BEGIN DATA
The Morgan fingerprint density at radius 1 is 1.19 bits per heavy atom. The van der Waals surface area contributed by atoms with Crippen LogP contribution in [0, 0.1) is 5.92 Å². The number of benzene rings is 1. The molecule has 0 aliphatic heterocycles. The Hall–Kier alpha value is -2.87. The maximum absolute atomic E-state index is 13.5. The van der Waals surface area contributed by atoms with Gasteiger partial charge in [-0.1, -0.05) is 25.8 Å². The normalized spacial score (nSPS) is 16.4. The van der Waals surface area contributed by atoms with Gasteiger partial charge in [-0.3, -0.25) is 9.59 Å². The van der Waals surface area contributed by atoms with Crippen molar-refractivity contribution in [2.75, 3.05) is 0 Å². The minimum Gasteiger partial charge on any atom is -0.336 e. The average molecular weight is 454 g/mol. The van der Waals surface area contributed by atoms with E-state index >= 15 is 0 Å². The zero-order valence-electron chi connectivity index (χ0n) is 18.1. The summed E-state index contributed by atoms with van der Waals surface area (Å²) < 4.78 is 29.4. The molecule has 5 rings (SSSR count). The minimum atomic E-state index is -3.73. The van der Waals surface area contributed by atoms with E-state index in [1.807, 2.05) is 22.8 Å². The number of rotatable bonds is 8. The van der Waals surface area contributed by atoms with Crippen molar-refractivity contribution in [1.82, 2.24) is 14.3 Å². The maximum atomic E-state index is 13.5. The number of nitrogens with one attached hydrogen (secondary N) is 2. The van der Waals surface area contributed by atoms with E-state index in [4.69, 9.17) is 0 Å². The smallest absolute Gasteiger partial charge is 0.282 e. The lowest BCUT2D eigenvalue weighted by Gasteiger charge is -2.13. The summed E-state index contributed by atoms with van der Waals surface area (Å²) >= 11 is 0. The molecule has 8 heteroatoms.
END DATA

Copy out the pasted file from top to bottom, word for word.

The Morgan fingerprint density at radius 1 is 1.19 bits per heavy atom. The van der Waals surface area contributed by atoms with Crippen LogP contribution in [0, 0.1) is 5.92 Å². The number of benzene rings is 1. The molecule has 0 aliphatic heterocycles. The Hall–Kier alpha value is -2.87. The maximum absolute atomic E-state index is 13.5. The van der Waals surface area contributed by atoms with Gasteiger partial charge in [-0.1, -0.05) is 25.8 Å². The normalized spacial score (nSPS) is 16.4. The van der Waals surface area contributed by atoms with Gasteiger partial charge in [-0.3, -0.25) is 9.59 Å². The van der Waals surface area contributed by atoms with Crippen molar-refractivity contribution in [2.75, 3.05) is 0 Å². The minimum Gasteiger partial charge on any atom is -0.336 e. The average molecular weight is 454 g/mol. The van der Waals surface area contributed by atoms with E-state index >= 15 is 0 Å². The zero-order valence-electron chi connectivity index (χ0n) is 18.1. The summed E-state index contributed by atoms with van der Waals surface area (Å²) < 4.78 is 29.4. The molecule has 5 rings (SSSR count). The minimum atomic E-state index is -3.73. The van der Waals surface area contributed by atoms with E-state index in [1.807, 2.05) is 22.8 Å². The number of rotatable bonds is 8. The van der Waals surface area contributed by atoms with Crippen molar-refractivity contribution in [1.82, 2.24) is 14.3 Å². The maximum atomic E-state index is 13.5. The number of nitrogens with one attached hydrogen (secondary N) is 2. The van der Waals surface area contributed by atoms with E-state index in [4.69, 9.17) is 0 Å². The smallest absolute Gasteiger partial charge is 0.282 e. The lowest BCUT2D eigenvalue weighted by Gasteiger charge is -2.13. The summed E-state index contributed by atoms with van der Waals surface area (Å²) >= 11 is 0. The molecule has 8 heteroatoms.